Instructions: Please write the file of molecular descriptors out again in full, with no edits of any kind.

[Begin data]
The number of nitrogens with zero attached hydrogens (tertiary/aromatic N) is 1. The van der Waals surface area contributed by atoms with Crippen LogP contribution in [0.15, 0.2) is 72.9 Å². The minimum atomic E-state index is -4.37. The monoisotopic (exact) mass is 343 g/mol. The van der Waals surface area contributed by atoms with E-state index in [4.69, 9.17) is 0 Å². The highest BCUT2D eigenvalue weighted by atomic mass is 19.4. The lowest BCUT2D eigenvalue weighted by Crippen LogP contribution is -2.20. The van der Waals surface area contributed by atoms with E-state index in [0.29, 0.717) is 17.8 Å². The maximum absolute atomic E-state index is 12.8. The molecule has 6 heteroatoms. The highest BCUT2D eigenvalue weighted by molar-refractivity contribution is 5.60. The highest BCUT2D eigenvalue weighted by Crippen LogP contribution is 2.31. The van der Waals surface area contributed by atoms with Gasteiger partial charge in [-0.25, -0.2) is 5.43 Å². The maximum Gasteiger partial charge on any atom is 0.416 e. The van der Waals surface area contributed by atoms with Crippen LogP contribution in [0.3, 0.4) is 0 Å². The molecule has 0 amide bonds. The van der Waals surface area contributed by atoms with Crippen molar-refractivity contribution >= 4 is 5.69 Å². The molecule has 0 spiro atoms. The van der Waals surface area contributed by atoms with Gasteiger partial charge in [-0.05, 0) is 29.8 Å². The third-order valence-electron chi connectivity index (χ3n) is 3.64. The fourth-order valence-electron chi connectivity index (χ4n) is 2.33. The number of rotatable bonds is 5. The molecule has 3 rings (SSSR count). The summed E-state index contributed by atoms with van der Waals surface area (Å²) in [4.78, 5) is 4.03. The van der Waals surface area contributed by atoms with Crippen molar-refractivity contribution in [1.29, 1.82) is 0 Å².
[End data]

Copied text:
The number of nitrogens with zero attached hydrogens (tertiary/aromatic N) is 1. The van der Waals surface area contributed by atoms with Crippen LogP contribution in [0.15, 0.2) is 72.9 Å². The minimum atomic E-state index is -4.37. The monoisotopic (exact) mass is 343 g/mol. The van der Waals surface area contributed by atoms with E-state index in [4.69, 9.17) is 0 Å². The highest BCUT2D eigenvalue weighted by atomic mass is 19.4. The lowest BCUT2D eigenvalue weighted by Crippen LogP contribution is -2.20. The van der Waals surface area contributed by atoms with E-state index in [0.29, 0.717) is 17.8 Å². The maximum absolute atomic E-state index is 12.8. The molecule has 6 heteroatoms. The highest BCUT2D eigenvalue weighted by molar-refractivity contribution is 5.60. The highest BCUT2D eigenvalue weighted by Crippen LogP contribution is 2.31. The van der Waals surface area contributed by atoms with Gasteiger partial charge in [-0.25, -0.2) is 5.43 Å². The maximum Gasteiger partial charge on any atom is 0.416 e. The van der Waals surface area contributed by atoms with Crippen LogP contribution in [0.3, 0.4) is 0 Å². The molecule has 0 amide bonds. The van der Waals surface area contributed by atoms with Crippen molar-refractivity contribution >= 4 is 5.69 Å². The molecule has 0 spiro atoms. The van der Waals surface area contributed by atoms with Gasteiger partial charge in [-0.05, 0) is 29.8 Å². The third-order valence-electron chi connectivity index (χ3n) is 3.64. The fourth-order valence-electron chi connectivity index (χ4n) is 2.33. The number of rotatable bonds is 5. The molecule has 3 rings (SSSR count). The summed E-state index contributed by atoms with van der Waals surface area (Å²) in [4.78, 5) is 4.03. The van der Waals surface area contributed by atoms with Crippen molar-refractivity contribution in [1.29, 1.82) is 0 Å².